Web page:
Claims Court, and did not say anything about stabilising the Court.
The ARD therefore strongly recommended some of the following:
- the statutory independence of the Commission from the DRDL had to be restored and
regional land claims commissioners appointed;
- the capacity of the Commission needed to be jacked- up and the Land Claims Court
needed to be stabilised by the appointment of permanent Land Claims Court judges;
- the creation of an independent panel of researchers within the Commission to research
- the definition of a “community” in the Bill had to incorporate the principles established in
the Kranspoort judgement; and ensure that the interests of the dispossessed are not
diluted by those piggy-backing on claims, such as traditional communities or traditional
leaders not dispossessed in the manner contemplated in the Constitution and the
- ensure that the definition of community was in line with the initial intention of the
Restitution Act, which was not intended for pre-1913 tribal claims;
- ensure that just and equitable compensation was paid to current owners;
- provide for formal reporting by the Commission and the Minister to Parliament and to the
Judge President of the Land Claims Court at specified intervals on progress in the
implementation of the Restitution Act as amended; and
- post-settlement support and advice had to be appropriate developmental and protective
of beneficiaries from unscrupulous business deals.
Submission by LAMOSA
An independent federation of rural Community Based Organisations (CBOs) advocating for land and agrarian rights, LAMOSA, spearheaded the Constitutional Court challenge which resulted in the Court interdicting Parliament from passing the amendments to the Restitution of Land Rights Act 22 of 1994.
In his submission, Mr Henk Smith of LAMOSA was quick to point out that in its application to the Constitutional Court; the organisation did not oppose the re-opening of land claims for those claimants who had failed to lodge claims timeously. LAMOSA was only opposed to the re-opening of the process without a clear and unambiguous ring-fencing of existing claims.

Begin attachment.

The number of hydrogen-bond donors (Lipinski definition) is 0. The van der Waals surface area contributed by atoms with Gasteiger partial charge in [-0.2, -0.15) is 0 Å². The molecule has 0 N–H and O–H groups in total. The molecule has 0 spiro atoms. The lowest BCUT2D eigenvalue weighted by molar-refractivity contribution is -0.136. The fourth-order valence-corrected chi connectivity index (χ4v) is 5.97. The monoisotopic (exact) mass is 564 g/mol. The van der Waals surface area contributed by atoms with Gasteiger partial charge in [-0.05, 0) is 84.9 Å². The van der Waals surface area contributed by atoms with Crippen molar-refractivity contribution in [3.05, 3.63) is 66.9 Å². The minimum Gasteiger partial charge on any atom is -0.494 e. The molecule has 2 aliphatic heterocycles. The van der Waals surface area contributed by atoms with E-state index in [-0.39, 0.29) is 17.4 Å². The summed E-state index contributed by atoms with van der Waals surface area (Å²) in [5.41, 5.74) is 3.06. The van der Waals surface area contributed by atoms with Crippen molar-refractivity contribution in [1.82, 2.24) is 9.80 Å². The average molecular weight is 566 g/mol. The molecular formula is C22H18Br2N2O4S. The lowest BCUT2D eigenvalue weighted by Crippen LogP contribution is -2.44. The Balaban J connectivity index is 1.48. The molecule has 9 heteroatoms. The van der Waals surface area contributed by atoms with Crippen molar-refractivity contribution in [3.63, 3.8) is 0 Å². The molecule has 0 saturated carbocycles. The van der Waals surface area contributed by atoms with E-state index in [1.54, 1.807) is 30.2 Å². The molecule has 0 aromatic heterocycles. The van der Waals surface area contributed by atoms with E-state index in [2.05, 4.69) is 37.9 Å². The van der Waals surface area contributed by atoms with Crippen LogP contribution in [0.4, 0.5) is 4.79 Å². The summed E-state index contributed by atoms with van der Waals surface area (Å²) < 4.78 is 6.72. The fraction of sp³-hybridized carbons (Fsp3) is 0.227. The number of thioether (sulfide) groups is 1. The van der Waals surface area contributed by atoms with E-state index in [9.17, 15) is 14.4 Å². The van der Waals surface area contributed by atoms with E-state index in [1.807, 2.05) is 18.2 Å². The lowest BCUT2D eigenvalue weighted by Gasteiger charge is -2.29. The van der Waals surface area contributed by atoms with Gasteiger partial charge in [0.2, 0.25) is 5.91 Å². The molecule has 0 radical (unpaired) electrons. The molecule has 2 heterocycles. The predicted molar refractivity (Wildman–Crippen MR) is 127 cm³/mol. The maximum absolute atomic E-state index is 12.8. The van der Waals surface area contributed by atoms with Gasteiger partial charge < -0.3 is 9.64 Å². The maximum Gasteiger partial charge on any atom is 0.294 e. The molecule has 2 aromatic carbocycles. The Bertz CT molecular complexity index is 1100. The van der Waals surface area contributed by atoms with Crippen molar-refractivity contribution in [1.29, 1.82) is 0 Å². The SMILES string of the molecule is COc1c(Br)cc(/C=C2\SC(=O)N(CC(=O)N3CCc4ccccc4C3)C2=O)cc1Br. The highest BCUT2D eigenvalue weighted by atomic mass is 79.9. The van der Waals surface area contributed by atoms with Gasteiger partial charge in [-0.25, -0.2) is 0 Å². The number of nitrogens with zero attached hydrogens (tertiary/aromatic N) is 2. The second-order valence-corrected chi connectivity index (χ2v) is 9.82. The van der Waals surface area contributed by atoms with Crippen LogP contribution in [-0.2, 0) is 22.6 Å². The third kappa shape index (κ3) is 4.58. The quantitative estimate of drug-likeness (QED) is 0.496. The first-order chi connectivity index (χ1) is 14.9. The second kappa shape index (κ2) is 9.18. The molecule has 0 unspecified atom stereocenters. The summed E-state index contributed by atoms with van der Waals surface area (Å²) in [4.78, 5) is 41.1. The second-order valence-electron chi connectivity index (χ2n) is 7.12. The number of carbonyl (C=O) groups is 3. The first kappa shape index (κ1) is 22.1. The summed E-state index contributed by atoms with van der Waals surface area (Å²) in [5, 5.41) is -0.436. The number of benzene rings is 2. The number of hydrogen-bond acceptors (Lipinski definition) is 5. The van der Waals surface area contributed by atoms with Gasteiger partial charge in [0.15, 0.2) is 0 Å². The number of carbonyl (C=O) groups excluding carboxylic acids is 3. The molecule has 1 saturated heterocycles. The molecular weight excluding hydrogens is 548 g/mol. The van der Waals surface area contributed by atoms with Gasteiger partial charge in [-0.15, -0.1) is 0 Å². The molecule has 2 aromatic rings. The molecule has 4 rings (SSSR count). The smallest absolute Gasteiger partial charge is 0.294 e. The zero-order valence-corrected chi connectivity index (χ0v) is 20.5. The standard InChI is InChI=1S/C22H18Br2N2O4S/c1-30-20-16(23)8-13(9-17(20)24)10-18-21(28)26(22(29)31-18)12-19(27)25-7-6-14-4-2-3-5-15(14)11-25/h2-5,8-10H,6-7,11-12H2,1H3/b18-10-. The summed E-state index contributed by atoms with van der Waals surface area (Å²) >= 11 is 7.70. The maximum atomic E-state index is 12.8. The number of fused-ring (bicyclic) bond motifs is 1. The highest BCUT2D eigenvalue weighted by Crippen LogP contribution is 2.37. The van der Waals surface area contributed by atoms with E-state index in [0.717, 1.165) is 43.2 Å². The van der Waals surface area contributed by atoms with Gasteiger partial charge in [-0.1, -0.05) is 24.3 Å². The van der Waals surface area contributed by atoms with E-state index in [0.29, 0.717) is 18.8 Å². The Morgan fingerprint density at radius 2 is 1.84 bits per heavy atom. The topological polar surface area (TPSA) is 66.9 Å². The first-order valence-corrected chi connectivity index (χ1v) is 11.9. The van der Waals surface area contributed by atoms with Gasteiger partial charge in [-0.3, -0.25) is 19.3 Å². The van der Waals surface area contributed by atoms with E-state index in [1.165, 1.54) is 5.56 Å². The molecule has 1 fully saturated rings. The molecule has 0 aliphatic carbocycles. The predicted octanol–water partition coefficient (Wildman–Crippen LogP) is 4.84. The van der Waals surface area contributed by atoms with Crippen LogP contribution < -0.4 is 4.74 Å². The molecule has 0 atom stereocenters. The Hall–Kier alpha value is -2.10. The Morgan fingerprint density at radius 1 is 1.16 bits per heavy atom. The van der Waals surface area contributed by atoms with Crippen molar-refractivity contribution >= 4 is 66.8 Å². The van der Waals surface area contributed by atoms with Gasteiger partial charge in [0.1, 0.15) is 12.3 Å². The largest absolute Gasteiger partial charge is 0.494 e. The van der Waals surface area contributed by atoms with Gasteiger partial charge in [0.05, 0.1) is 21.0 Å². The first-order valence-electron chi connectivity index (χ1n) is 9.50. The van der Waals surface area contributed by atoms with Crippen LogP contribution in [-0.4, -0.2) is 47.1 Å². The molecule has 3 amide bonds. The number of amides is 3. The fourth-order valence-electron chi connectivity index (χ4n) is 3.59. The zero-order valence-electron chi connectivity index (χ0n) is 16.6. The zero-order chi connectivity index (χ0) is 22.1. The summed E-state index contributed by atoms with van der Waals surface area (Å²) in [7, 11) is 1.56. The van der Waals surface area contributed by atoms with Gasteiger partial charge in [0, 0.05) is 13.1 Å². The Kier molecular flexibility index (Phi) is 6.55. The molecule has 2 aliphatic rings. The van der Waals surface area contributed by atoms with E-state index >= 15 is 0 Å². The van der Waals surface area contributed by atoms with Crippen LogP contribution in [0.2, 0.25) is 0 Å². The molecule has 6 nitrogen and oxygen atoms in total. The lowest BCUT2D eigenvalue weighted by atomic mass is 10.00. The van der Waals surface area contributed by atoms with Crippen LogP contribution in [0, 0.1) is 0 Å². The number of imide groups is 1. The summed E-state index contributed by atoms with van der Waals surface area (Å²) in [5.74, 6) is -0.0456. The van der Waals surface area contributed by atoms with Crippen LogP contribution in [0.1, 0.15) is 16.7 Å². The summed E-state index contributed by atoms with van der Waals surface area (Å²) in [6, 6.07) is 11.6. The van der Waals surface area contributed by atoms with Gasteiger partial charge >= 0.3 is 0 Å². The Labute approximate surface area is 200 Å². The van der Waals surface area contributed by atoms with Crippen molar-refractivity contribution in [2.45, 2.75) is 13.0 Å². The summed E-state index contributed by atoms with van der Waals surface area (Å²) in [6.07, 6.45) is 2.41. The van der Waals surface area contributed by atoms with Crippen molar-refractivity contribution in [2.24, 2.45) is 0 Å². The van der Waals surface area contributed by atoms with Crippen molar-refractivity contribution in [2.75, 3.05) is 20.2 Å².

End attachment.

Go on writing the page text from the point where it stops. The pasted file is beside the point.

Concerns highlighted by LAMOSA included the following:
- claimants, many of them communities who had waited for decades to obtain redress,
could suddenly be faced with the potential loss of the land they had just got back through
a new claim being lodged over the same land;
- the Commission, having at no stage of its existence been able to 'get on top' of the claims
it had accepted by the end of 1998, was swamped by between 75 000 and 80 000 new
- a vague instruction to the Commission to 'give priority' to the existing non-finalised
claims in the amended section 6 (1) (g) did not address the administrative nightmare
facing the Commission in having to deal with new claims; and
- the financial implications of the re-opening of the claims to both the landowners and the
public purse could be “enormous”.
In light of the above, and while not necessarily in opposition to the Bill under consideration, LAMOSA had submitted a number of proposals based on tabling before Parliament some of the recommendations of the HLP report in the form of a Bill. Such a Bill could result in the following:
- improved accountability of the Commission to Parliament and claimants;
- the inclusion of a mechanism to deal with "positive obligations of the state" in land
restitution and post-settlement support;
- the coordination of governmental functions and restitution relief, taking account of the
proposed Land Reform and Redistribution of Land Act; and
- provision for the transfer of land within 12 months of an order of the
Land Claims Court
Mr Smith said LAMOSA believed that a Bill derived from the HLP report would be compliant with the “spirit and substance” of the judgement and order of the Constitutional Court and would bring certainty both to old claimants and new claimants, as well as future claimants.
Compared to the added uncertainty potentially caused by section 16A of the Bill under consideration, the HLP-derived Bill proposal set clearly identifiable markers for the declaration of when the Minister may set the date for the re-opening and processing of claims.
The HLP proposal could strengthen the Land Claims Commission and the Department by requiring that the responsibility for land reform and restitution be shared by all government Departments and organs of state.
Submission by PLAAS